Data Quality Is Everything

On August 17, 2014, the New York Times published an article titled, “For Big-Data Scientists, ‘Janitor Work’ Is Key Hurdle to Insights.” The article discusses the struggles facing several startups that offer products and services related to big data analysis. The article’s title refers to the critical and often unseen process of cleaning data to improve accuracy and usefulness. “Data scientists,” according to the article, “spend from 50 percent to 80 percent of their time mired in this more mundane labor of collecting and preparing unruly digital data, before it can be explored for useful nuggets.”

Schoolzilla is not in the “big data” business. Big data is all about aggregate trends. While of course Schoolzilla can do that too, we like to think of Schoolzilla as helping educators solve smaller and often more important data problems, such as highlighting challenges and achievements for educators, administrators, and family members (whether at the individual, group, classroom, teacher, grade, district, subgroup or district level, among other things). Having said that, we believe that consistent data quality and accuracy is among our most important early contributions to our customers’ success.

Savvy educators know it when they’re looking at data that doesn’t make sense. Often this issue results from errors during manual data entry into one of the many systems that schools use to track everything from attendance to behavior to in-progress grades. The Schoolzilla data model was designed to be consistent across all customers and source systems, and we’ve developed data quality checks and reports that can identify and surface these issues before they make it into our customers’ analyses.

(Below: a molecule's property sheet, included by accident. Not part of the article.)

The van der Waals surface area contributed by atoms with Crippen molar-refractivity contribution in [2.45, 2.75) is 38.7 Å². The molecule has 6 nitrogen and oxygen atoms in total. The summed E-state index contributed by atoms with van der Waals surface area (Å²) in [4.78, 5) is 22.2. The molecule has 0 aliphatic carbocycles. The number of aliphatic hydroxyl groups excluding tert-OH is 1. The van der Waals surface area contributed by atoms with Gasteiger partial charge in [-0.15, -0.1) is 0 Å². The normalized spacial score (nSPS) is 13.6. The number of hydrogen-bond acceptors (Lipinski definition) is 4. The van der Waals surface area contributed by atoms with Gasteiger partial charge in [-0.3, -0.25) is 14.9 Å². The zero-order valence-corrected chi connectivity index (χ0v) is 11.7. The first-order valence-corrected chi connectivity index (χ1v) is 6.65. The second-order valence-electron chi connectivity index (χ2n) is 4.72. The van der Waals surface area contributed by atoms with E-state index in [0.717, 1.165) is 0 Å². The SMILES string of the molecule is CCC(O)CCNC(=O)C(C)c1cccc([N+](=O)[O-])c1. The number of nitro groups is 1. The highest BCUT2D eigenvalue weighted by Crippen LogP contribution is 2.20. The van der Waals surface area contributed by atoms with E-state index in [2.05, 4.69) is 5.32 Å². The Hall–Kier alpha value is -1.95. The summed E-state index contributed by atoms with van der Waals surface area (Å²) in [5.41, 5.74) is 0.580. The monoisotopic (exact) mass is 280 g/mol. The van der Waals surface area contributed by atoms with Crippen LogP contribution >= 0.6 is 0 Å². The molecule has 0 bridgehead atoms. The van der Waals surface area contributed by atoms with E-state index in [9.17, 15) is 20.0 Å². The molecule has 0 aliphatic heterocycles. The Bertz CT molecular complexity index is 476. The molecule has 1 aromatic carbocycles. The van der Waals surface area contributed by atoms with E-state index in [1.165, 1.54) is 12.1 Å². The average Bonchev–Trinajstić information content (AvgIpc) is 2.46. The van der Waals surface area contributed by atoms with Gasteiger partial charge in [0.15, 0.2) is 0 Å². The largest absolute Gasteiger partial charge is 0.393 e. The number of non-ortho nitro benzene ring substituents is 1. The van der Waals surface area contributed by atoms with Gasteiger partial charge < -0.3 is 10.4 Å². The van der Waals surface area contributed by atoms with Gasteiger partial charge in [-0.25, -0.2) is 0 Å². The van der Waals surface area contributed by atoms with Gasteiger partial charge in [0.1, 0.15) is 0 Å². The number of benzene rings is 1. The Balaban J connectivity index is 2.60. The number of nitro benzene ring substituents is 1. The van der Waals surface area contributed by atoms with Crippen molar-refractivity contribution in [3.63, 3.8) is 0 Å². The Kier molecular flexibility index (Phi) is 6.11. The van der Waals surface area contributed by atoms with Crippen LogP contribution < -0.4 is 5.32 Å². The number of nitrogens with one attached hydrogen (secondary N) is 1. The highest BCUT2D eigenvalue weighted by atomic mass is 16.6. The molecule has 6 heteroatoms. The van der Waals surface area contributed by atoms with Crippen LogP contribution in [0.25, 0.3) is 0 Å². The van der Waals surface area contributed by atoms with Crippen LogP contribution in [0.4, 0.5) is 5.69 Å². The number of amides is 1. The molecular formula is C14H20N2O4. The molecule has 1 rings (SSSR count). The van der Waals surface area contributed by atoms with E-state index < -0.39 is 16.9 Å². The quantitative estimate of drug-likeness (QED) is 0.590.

How it looks in the field…

Here’s an example of a report designed to surface errors in Student Information Systems. Every error that this report displays is “clickable,” allowing you to efficiently clean up your SIS, and root out the source causes of persistent data quality issues.

The term “janitor work” sounds pejorative in the title of the New York Times article, but we interpret it differently. We have enormous respect for the men and women who work hard to keep schools safe and clean, and we humbly accept the analogy for the work we do with school data.